If one last heave after Xmas fails, the people should vote to dismantle the mutual DUP/ Sinn veto

The Newsletter editorial is full of alarm and self pity. Its  vehemence is slightly surprising as the paper has been no critical supporter of the DUP. It has been highlighting  their weaknesses throughout. So it  cannot  be greeted just  by schadenfreude.  It needs a considered answer.   

For three years, no Conservative and Unionist (as they sometimes style themselves) minister or prime minister has uttered a word of criticism of Sinn Fein.

Think about that. The crisis in the NHS is in large part rooted in the fact that there are no ministers to take key decisions, and that in turn is due to the fact that Sinn Fein, and Sinn Fein alone, is allowed to collapse Stormont…

Meanwhile, there has since June 2017 been a myth that the Tories were “in hock to the DUP”. What a joke that notion is!

They have not made a single major policy decision in favour of unionism, and indeed have agreed to divide the UK economically.

Even now, with an overall majority, the government yesterday committed to the Stormont House legacy structures that might well (unintentionally) vindicate terrorism, due to the fact that the security forces are more vulnerable to them.

Now, Julian Smith, having never said anything at all about republican vandalism, is singling out the DUP for not agreeing to a return to devolution last night

What, amid all this, has happened to Dublin’s role and the three strands? Are unionists even trying to insist that they are observed, or is the Tory government observing them, as its manifesto insisted they would?

And what is the Ulster Unionist stance on an Irish language act?

We trust that that party, whose brave and lonely opposition to an act and to the legacy bill scandal has been repeatedly praised by this newspaper, still opposes it.

If so, then Mr Smith is wrong to say that only the DUP opposes a deal.

Now more than ever, after Sinn Fein’s dreadful election result, it would be foolish to pay the ransom demanded in their political blackmail over the return of Stormont.

True, the UK  government have held off direct attacks on Sinn Fein.  Up to recently  they preferred the role of lackadaisical referee to  getting bogged down in an endless cycle of whataboutery with parties they think of as showing some of the symptoms of PTSD.  Now with Julian Smith, the UK government has woken up to its responsibilities.   

How have they treated the DUP? Not a word of criticism against them either! The referee role precluded it but of course there was another, bigger reason.  Forover two years it is the government who have been in the DUP’s pocket.  After one phone call from Arlene Foster, Theresa May was forced to leave a breakfast meeting with the EU Commission President and hurriedly skew her withdrawal agreement to include GB in a customs arrangement for the sake of Northern Ireland. But even this was not enough for the DUP. The final result of their over bidding was the destruction of Theresa May’s premiership and the DUP’s uniquely favoured position in last week’s general election.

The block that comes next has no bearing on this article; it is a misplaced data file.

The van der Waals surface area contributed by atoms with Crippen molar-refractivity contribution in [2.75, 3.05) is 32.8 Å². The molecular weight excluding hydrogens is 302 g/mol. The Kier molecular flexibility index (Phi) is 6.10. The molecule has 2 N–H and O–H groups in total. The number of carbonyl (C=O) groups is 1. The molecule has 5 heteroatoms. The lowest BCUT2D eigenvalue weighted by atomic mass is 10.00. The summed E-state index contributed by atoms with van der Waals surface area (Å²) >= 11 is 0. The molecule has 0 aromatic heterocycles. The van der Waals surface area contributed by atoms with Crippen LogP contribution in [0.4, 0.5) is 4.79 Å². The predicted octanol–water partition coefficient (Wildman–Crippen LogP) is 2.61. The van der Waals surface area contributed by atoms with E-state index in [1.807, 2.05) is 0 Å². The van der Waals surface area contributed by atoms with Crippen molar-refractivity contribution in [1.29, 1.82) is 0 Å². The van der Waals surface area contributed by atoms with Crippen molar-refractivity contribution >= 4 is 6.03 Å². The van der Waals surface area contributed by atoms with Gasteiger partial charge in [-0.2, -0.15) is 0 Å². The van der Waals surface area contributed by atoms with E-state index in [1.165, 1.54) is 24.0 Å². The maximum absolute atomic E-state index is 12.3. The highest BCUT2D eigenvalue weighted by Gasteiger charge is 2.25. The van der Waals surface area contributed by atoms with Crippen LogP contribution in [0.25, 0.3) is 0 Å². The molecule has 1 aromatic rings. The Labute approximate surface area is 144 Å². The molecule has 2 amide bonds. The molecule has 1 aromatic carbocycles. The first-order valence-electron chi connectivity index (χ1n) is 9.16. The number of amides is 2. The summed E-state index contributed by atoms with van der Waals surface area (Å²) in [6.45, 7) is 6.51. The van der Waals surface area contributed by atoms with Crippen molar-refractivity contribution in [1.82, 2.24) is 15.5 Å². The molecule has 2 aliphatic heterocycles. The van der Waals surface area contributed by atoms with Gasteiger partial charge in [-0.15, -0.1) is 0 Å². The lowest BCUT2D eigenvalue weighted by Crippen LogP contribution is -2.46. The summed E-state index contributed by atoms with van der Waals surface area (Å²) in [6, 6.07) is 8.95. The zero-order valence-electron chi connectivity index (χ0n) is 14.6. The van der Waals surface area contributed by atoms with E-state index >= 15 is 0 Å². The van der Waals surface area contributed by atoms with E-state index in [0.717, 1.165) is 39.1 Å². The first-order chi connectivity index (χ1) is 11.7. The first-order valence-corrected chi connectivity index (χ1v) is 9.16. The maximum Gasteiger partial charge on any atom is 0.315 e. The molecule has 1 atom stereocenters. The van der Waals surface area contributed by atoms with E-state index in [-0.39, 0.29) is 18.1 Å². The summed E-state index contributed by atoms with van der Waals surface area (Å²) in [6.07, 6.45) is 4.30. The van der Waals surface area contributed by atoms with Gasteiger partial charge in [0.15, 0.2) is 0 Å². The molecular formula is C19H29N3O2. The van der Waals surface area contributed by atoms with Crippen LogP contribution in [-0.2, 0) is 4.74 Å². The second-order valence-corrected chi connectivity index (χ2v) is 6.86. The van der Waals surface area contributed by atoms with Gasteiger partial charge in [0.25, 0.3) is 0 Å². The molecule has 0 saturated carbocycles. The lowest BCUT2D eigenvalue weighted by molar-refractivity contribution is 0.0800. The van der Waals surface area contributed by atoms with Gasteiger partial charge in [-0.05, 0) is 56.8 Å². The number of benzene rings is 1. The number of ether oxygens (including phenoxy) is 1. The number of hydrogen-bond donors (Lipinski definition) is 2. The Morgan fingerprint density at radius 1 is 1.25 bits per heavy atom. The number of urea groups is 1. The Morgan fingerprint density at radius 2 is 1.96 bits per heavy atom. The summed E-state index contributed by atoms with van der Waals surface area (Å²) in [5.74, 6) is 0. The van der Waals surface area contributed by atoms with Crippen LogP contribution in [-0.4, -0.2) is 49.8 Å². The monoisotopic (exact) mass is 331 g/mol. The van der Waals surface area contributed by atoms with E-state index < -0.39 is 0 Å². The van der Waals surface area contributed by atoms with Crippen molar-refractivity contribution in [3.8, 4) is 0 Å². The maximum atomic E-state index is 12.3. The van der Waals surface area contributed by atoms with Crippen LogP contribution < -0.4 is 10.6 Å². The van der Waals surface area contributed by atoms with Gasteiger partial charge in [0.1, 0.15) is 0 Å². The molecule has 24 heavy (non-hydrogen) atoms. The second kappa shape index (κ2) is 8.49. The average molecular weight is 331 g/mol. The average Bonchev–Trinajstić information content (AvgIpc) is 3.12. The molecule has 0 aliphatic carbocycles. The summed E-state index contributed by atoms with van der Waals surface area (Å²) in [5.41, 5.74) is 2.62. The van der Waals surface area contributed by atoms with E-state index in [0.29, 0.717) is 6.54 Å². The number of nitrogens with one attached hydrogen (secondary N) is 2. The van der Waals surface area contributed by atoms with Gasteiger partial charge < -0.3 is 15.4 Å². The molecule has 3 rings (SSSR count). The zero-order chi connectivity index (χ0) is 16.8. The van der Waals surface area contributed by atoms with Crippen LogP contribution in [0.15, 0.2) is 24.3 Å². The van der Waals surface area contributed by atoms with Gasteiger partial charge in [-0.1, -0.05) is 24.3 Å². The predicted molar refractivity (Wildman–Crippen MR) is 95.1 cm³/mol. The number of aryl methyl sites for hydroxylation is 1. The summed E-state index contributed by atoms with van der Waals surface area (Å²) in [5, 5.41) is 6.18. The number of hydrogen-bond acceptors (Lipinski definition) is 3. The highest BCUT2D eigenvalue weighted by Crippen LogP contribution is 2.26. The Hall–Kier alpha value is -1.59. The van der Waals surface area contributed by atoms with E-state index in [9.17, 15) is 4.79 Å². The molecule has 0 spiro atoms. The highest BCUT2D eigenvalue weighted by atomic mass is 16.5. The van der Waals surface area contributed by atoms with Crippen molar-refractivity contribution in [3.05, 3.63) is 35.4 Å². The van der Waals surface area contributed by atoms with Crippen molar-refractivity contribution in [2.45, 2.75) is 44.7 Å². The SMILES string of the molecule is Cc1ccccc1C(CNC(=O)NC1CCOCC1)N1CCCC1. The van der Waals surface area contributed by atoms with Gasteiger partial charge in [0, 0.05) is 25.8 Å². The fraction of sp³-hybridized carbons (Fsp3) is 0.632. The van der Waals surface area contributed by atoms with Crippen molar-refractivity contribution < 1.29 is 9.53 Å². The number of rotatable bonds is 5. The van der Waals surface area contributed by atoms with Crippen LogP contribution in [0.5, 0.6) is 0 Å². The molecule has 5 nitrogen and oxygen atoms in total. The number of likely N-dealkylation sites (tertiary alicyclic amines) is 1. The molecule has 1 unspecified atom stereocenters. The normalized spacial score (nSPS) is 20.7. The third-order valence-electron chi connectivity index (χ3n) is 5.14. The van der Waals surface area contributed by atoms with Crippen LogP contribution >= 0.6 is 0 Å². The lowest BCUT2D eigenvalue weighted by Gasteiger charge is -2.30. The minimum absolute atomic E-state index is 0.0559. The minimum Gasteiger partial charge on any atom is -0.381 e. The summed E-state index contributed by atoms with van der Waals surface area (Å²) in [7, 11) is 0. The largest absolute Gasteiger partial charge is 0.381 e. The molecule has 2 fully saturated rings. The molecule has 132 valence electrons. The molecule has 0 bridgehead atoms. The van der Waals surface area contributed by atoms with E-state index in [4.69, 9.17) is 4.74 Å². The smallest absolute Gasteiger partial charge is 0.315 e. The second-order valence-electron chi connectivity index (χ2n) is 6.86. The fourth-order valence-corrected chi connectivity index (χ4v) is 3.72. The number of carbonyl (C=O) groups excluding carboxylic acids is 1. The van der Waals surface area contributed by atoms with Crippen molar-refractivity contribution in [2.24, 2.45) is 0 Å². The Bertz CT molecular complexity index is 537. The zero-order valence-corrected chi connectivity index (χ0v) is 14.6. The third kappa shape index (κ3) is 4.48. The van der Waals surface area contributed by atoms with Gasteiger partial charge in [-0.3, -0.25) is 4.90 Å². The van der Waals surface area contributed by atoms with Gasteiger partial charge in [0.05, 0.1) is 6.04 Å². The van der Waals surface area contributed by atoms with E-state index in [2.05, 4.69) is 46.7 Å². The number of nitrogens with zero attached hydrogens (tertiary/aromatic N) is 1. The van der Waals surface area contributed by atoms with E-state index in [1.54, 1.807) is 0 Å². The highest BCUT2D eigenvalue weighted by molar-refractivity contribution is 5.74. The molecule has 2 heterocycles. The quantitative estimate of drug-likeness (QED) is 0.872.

A new political era is emerging throughout these islands. As it has only just begun nobody can possibly know what it will be like. We do know however that the general election registered clear votes in favour of an end to political deadlock both at Westminster and Stormont. In the Westminster system the outcome for good or ill was the creation of the first stable majority government for 14 years and a victory for Leave.  But in Northern Ireland the system does not allow for a clear outcome and deadlock persists at least for the moment.

This cannot be allowed to continue.

Either the system or the dissenting party has to change. Which is it to be?

The Newsletter and unionist opinion behind it have to ask themselves the hard  questions: what is there to be gained by a failure to return to Stormont ; and what can they do to facilitate  it for the greater good?

Do they really believe that if the government  were to drop the draft Legacy Bill, all would be well?  This is but one of many complex issues that need to be faced by a functioning Assembly working alongside the governments.

Two key items of agreement should enough to restore the Assembly. One is the confidence test of mutual respect for cultural traditions; the other is safeguards for  the smoother working of the Assembly. With the former there is no symmetrical balance, it has to be a deal. In the latter case, a time limit on petitions of concern and a legal requirement to accept a petition only on specified human rights grounds and subject to judicial review would be a start. Ultimately, the designations of unionist, nationalist and other should be reformed by continued pressure from the voters.

This brings us to the election. If deadlock persists after Christmas, the text of  conclusions reached so far should be published by the agreement of the governments and the majority of the parties. The compliant parties should publish it as their joint manifesto.

If they win a majority and deadlock still persists, the British government with Dublin support should undertake to introduce primary legislation to replace the designation qualifications by a weighted majority and allow the restoration of powers on that basis.  The structural mutual veto would be dismantled and a more flexible balance substituted.  Executive paralysis and a Stormont boycott by a single party bringing the whole place down would no longer be possible. Have the voters got  the confidence to pull it off? It’s certainly worth finding out.

Imagine festival 202

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